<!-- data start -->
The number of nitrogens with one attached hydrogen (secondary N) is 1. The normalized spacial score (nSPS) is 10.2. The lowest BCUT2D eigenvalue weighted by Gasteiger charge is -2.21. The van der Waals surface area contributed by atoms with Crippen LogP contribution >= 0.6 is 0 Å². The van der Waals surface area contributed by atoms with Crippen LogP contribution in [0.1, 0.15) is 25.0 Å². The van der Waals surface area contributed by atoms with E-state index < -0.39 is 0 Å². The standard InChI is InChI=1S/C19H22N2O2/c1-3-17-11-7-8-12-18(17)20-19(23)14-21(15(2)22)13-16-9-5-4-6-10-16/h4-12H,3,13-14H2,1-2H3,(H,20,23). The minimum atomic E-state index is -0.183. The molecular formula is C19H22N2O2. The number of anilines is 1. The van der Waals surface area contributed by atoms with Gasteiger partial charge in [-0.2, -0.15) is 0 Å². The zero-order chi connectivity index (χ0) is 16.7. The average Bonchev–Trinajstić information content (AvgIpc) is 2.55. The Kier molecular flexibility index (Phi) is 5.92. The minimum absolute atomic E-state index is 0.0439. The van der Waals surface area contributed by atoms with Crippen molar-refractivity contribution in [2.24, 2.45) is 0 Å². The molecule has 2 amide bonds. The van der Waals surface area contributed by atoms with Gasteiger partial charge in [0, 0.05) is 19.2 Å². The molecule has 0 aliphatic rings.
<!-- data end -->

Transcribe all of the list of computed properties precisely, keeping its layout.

The number of nitrogens with one attached hydrogen (secondary N) is 1. The normalized spacial score (nSPS) is 10.2. The lowest BCUT2D eigenvalue weighted by Gasteiger charge is -2.21. The van der Waals surface area contributed by atoms with Crippen LogP contribution >= 0.6 is 0 Å². The van der Waals surface area contributed by atoms with Crippen LogP contribution in [0.1, 0.15) is 25.0 Å². The van der Waals surface area contributed by atoms with E-state index < -0.39 is 0 Å². The standard InChI is InChI=1S/C19H22N2O2/c1-3-17-11-7-8-12-18(17)20-19(23)14-21(15(2)22)13-16-9-5-4-6-10-16/h4-12H,3,13-14H2,1-2H3,(H,20,23). The minimum atomic E-state index is -0.183. The molecular formula is C19H22N2O2. The number of anilines is 1. The van der Waals surface area contributed by atoms with Gasteiger partial charge in [-0.2, -0.15) is 0 Å². The zero-order chi connectivity index (χ0) is 16.7. The average Bonchev–Trinajstić information content (AvgIpc) is 2.55. The Kier molecular flexibility index (Phi) is 5.92. The minimum absolute atomic E-state index is 0.0439. The van der Waals surface area contributed by atoms with Crippen molar-refractivity contribution in [2.24, 2.45) is 0 Å². The molecule has 2 amide bonds. The van der Waals surface area contributed by atoms with Gasteiger partial charge in [0, 0.05) is 19.2 Å². The molecule has 0 aliphatic rings.